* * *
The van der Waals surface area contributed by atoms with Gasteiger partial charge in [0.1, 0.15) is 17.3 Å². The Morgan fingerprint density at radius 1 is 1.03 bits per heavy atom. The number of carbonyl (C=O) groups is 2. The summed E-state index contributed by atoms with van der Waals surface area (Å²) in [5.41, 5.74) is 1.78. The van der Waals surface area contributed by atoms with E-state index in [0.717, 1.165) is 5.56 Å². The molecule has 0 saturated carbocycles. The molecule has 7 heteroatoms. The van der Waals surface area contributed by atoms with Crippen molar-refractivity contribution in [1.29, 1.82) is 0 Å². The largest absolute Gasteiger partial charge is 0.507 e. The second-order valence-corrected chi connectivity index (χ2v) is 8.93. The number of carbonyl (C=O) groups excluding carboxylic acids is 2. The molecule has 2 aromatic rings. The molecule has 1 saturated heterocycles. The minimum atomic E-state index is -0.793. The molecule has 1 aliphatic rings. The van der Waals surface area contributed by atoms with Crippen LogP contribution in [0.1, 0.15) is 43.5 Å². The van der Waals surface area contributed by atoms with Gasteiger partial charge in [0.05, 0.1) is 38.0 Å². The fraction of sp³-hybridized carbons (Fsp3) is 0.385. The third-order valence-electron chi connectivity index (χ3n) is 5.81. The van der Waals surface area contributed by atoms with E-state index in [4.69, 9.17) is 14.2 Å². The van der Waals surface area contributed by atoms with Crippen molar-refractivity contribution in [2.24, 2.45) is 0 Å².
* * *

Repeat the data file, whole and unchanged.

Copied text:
The van der Waals surface area contributed by atoms with Gasteiger partial charge in [0.1, 0.15) is 17.3 Å². The Morgan fingerprint density at radius 1 is 1.03 bits per heavy atom. The number of carbonyl (C=O) groups is 2. The summed E-state index contributed by atoms with van der Waals surface area (Å²) in [5.41, 5.74) is 1.78. The van der Waals surface area contributed by atoms with E-state index in [0.717, 1.165) is 5.56 Å². The molecule has 0 saturated carbocycles. The molecule has 7 heteroatoms. The van der Waals surface area contributed by atoms with Crippen molar-refractivity contribution in [1.29, 1.82) is 0 Å². The largest absolute Gasteiger partial charge is 0.507 e. The second-order valence-corrected chi connectivity index (χ2v) is 8.93. The number of carbonyl (C=O) groups excluding carboxylic acids is 2. The molecule has 2 aromatic rings. The molecule has 1 saturated heterocycles. The minimum atomic E-state index is -0.793. The molecule has 1 aliphatic rings. The van der Waals surface area contributed by atoms with Crippen LogP contribution in [0.1, 0.15) is 43.5 Å². The van der Waals surface area contributed by atoms with Gasteiger partial charge in [0.05, 0.1) is 38.0 Å². The fraction of sp³-hybridized carbons (Fsp3) is 0.385. The third-order valence-electron chi connectivity index (χ3n) is 5.81. The van der Waals surface area contributed by atoms with E-state index in [4.69, 9.17) is 14.2 Å². The van der Waals surface area contributed by atoms with Crippen molar-refractivity contribution in [2.24, 2.45) is 0 Å².